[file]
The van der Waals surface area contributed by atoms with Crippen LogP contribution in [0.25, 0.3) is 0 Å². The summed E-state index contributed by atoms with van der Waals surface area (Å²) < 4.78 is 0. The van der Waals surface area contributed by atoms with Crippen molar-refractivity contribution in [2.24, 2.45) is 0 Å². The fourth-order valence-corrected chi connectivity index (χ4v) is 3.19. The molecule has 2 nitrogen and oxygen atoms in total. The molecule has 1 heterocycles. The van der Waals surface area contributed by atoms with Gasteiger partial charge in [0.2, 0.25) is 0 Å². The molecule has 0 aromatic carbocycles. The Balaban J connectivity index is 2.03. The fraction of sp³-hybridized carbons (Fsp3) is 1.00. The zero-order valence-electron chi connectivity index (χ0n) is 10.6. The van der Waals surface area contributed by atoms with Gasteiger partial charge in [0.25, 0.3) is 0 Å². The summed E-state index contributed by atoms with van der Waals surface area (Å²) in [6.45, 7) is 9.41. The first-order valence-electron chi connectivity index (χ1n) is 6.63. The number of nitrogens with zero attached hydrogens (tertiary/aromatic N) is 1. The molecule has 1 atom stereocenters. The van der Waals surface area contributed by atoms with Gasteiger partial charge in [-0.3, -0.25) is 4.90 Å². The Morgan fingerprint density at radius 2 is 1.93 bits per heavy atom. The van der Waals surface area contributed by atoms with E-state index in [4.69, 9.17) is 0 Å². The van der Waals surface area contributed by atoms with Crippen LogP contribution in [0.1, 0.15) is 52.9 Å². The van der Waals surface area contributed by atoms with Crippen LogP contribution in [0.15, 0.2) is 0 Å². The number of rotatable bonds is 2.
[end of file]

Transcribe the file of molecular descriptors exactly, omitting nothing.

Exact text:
The van der Waals surface area contributed by atoms with Crippen LogP contribution in [0.25, 0.3) is 0 Å². The summed E-state index contributed by atoms with van der Waals surface area (Å²) < 4.78 is 0. The van der Waals surface area contributed by atoms with Crippen molar-refractivity contribution in [2.24, 2.45) is 0 Å². The fourth-order valence-corrected chi connectivity index (χ4v) is 3.19. The molecule has 2 nitrogen and oxygen atoms in total. The molecule has 1 heterocycles. The van der Waals surface area contributed by atoms with Gasteiger partial charge in [0.2, 0.25) is 0 Å². The molecule has 0 aromatic carbocycles. The Balaban J connectivity index is 2.03. The fraction of sp³-hybridized carbons (Fsp3) is 1.00. The zero-order valence-electron chi connectivity index (χ0n) is 10.6. The van der Waals surface area contributed by atoms with Gasteiger partial charge in [0.25, 0.3) is 0 Å². The summed E-state index contributed by atoms with van der Waals surface area (Å²) in [6.45, 7) is 9.41. The first-order valence-electron chi connectivity index (χ1n) is 6.63. The number of nitrogens with zero attached hydrogens (tertiary/aromatic N) is 1. The molecule has 1 atom stereocenters. The van der Waals surface area contributed by atoms with Gasteiger partial charge in [-0.3, -0.25) is 4.90 Å². The Morgan fingerprint density at radius 2 is 1.93 bits per heavy atom. The van der Waals surface area contributed by atoms with E-state index in [4.69, 9.17) is 0 Å². The van der Waals surface area contributed by atoms with Crippen LogP contribution in [0.1, 0.15) is 52.9 Å². The van der Waals surface area contributed by atoms with Crippen LogP contribution in [0.15, 0.2) is 0 Å². The number of rotatable bonds is 2.